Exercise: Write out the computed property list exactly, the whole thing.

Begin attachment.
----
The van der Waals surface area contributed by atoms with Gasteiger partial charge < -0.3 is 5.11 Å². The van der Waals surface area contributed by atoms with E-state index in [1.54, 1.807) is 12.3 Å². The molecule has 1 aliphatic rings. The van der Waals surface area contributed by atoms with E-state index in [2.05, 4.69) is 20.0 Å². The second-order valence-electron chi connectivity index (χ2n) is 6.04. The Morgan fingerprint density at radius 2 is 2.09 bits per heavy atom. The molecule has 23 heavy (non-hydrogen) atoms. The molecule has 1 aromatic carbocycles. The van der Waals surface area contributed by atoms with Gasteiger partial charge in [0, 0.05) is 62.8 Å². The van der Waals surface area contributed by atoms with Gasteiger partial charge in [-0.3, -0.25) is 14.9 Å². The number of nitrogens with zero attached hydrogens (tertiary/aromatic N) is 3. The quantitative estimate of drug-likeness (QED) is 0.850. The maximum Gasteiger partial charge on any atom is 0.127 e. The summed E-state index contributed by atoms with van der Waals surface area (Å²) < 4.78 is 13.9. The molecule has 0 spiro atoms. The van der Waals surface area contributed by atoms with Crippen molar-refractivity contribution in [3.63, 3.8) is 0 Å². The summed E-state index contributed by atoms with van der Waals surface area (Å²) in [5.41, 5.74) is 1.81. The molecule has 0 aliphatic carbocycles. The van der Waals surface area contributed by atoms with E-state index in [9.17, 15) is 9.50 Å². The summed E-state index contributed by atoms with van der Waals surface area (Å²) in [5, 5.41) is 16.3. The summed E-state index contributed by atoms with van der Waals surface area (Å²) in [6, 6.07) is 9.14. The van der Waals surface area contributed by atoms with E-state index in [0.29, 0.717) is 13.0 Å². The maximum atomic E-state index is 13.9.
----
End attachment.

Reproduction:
The van der Waals surface area contributed by atoms with Gasteiger partial charge < -0.3 is 5.11 Å². The van der Waals surface area contributed by atoms with E-state index in [1.54, 1.807) is 12.3 Å². The molecule has 1 aliphatic rings. The van der Waals surface area contributed by atoms with E-state index in [2.05, 4.69) is 20.0 Å². The second-order valence-electron chi connectivity index (χ2n) is 6.04. The Morgan fingerprint density at radius 2 is 2.09 bits per heavy atom. The molecule has 23 heavy (non-hydrogen) atoms. The molecule has 1 aromatic carbocycles. The van der Waals surface area contributed by atoms with Gasteiger partial charge in [0, 0.05) is 62.8 Å². The van der Waals surface area contributed by atoms with Gasteiger partial charge in [-0.3, -0.25) is 14.9 Å². The number of nitrogens with zero attached hydrogens (tertiary/aromatic N) is 3. The quantitative estimate of drug-likeness (QED) is 0.850. The maximum Gasteiger partial charge on any atom is 0.127 e. The summed E-state index contributed by atoms with van der Waals surface area (Å²) < 4.78 is 13.9. The molecule has 0 spiro atoms. The van der Waals surface area contributed by atoms with Crippen molar-refractivity contribution in [3.63, 3.8) is 0 Å². The summed E-state index contributed by atoms with van der Waals surface area (Å²) in [5.41, 5.74) is 1.81. The molecule has 0 aliphatic carbocycles. The van der Waals surface area contributed by atoms with E-state index in [9.17, 15) is 9.50 Å². The summed E-state index contributed by atoms with van der Waals surface area (Å²) in [5, 5.41) is 16.3. The summed E-state index contributed by atoms with van der Waals surface area (Å²) in [6, 6.07) is 9.14. The van der Waals surface area contributed by atoms with E-state index in [0.29, 0.717) is 13.0 Å². The maximum atomic E-state index is 13.9.